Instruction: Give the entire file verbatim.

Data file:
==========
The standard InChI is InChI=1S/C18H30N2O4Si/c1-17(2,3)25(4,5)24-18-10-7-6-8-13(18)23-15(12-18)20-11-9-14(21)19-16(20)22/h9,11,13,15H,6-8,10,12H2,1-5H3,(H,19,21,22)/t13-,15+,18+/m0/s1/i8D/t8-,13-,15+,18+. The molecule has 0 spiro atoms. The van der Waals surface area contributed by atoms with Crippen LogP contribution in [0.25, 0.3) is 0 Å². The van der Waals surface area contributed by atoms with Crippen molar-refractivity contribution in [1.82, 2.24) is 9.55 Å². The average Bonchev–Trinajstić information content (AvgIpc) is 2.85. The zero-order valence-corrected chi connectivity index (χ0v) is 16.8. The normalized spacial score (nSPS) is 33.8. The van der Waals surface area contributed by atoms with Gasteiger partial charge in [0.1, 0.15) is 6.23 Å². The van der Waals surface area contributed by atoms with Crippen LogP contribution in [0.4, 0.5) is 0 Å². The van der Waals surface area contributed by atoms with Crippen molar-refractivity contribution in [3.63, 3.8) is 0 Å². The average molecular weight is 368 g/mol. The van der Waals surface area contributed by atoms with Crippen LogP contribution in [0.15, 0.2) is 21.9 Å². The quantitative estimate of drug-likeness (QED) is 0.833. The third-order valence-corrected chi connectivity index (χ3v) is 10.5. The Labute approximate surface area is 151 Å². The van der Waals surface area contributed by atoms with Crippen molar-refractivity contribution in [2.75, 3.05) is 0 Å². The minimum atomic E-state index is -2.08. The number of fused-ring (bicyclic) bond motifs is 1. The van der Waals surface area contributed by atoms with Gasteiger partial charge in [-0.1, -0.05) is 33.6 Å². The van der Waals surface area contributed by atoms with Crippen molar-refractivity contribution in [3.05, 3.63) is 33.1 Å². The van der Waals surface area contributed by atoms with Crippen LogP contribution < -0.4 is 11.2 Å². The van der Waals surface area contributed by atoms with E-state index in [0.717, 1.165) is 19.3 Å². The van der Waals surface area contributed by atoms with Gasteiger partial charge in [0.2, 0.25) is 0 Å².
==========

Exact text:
The standard InChI is InChI=1S/C18H30N2O4Si/c1-17(2,3)25(4,5)24-18-10-7-6-8-13(18)23-15(12-18)20-11-9-14(21)19-16(20)22/h9,11,13,15H,6-8,10,12H2,1-5H3,(H,19,21,22)/t13-,15+,18+/m0/s1/i8D/t8-,13-,15+,18+. The molecule has 0 spiro atoms. The van der Waals surface area contributed by atoms with Crippen LogP contribution in [0.25, 0.3) is 0 Å². The van der Waals surface area contributed by atoms with Crippen molar-refractivity contribution in [1.82, 2.24) is 9.55 Å². The average Bonchev–Trinajstić information content (AvgIpc) is 2.85. The zero-order valence-corrected chi connectivity index (χ0v) is 16.8. The normalized spacial score (nSPS) is 33.8. The van der Waals surface area contributed by atoms with Gasteiger partial charge in [0.1, 0.15) is 6.23 Å². The van der Waals surface area contributed by atoms with Crippen LogP contribution in [0.4, 0.5) is 0 Å². The van der Waals surface area contributed by atoms with Crippen molar-refractivity contribution in [3.63, 3.8) is 0 Å². The average molecular weight is 368 g/mol. The van der Waals surface area contributed by atoms with Crippen LogP contribution in [0.15, 0.2) is 21.9 Å². The quantitative estimate of drug-likeness (QED) is 0.833. The third-order valence-corrected chi connectivity index (χ3v) is 10.5. The Labute approximate surface area is 151 Å². The van der Waals surface area contributed by atoms with Crippen molar-refractivity contribution in [2.75, 3.05) is 0 Å². The minimum atomic E-state index is -2.08. The number of fused-ring (bicyclic) bond motifs is 1. The van der Waals surface area contributed by atoms with Gasteiger partial charge in [-0.1, -0.05) is 33.6 Å². The van der Waals surface area contributed by atoms with Crippen molar-refractivity contribution in [3.05, 3.63) is 33.1 Å². The van der Waals surface area contributed by atoms with Crippen LogP contribution < -0.4 is 11.2 Å². The van der Waals surface area contributed by atoms with E-state index in [0.717, 1.165) is 19.3 Å². The van der Waals surface area contributed by atoms with Gasteiger partial charge in [0.2, 0.25) is 0 Å².